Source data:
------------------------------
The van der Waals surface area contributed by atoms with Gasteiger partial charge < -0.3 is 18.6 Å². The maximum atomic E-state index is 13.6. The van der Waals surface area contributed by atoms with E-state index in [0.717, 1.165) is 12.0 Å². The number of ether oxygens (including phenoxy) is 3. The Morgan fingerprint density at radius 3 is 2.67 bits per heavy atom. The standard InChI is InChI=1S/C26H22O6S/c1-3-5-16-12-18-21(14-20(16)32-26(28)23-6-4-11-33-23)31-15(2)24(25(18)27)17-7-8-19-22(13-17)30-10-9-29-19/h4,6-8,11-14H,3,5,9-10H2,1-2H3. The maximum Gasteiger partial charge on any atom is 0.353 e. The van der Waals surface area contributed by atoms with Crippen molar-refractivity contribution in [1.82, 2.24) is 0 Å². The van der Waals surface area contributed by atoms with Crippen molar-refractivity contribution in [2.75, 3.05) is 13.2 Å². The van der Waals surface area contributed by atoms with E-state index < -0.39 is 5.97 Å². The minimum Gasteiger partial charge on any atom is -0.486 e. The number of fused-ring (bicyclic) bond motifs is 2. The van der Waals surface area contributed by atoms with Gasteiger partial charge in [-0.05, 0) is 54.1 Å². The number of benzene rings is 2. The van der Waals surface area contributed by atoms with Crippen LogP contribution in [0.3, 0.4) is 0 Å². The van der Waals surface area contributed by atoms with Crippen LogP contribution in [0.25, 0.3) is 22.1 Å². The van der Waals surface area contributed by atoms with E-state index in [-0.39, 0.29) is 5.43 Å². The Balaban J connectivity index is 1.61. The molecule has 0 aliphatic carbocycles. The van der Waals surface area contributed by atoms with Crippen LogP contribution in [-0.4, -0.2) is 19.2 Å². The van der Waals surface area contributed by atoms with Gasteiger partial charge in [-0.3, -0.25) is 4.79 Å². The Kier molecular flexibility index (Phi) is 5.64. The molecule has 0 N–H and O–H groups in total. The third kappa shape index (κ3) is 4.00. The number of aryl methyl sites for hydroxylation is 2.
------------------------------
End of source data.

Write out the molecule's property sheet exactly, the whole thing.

The van der Waals surface area contributed by atoms with Gasteiger partial charge < -0.3 is 18.6 Å². The maximum atomic E-state index is 13.6. The van der Waals surface area contributed by atoms with E-state index in [0.717, 1.165) is 12.0 Å². The number of ether oxygens (including phenoxy) is 3. The Morgan fingerprint density at radius 3 is 2.67 bits per heavy atom. The standard InChI is InChI=1S/C26H22O6S/c1-3-5-16-12-18-21(14-20(16)32-26(28)23-6-4-11-33-23)31-15(2)24(25(18)27)17-7-8-19-22(13-17)30-10-9-29-19/h4,6-8,11-14H,3,5,9-10H2,1-2H3. The maximum Gasteiger partial charge on any atom is 0.353 e. The van der Waals surface area contributed by atoms with Crippen molar-refractivity contribution in [1.82, 2.24) is 0 Å². The van der Waals surface area contributed by atoms with Crippen molar-refractivity contribution in [2.75, 3.05) is 13.2 Å². The van der Waals surface area contributed by atoms with E-state index < -0.39 is 5.97 Å². The minimum Gasteiger partial charge on any atom is -0.486 e. The number of fused-ring (bicyclic) bond motifs is 2. The van der Waals surface area contributed by atoms with Gasteiger partial charge in [-0.05, 0) is 54.1 Å². The number of benzene rings is 2. The van der Waals surface area contributed by atoms with Crippen LogP contribution in [0.3, 0.4) is 0 Å². The van der Waals surface area contributed by atoms with Crippen LogP contribution in [0.25, 0.3) is 22.1 Å². The van der Waals surface area contributed by atoms with E-state index in [-0.39, 0.29) is 5.43 Å². The Balaban J connectivity index is 1.61. The molecule has 0 aliphatic carbocycles. The van der Waals surface area contributed by atoms with Crippen LogP contribution in [-0.4, -0.2) is 19.2 Å². The van der Waals surface area contributed by atoms with Gasteiger partial charge in [-0.3, -0.25) is 4.79 Å². The Kier molecular flexibility index (Phi) is 5.64. The molecule has 0 N–H and O–H groups in total. The third kappa shape index (κ3) is 4.00. The number of aryl methyl sites for hydroxylation is 2.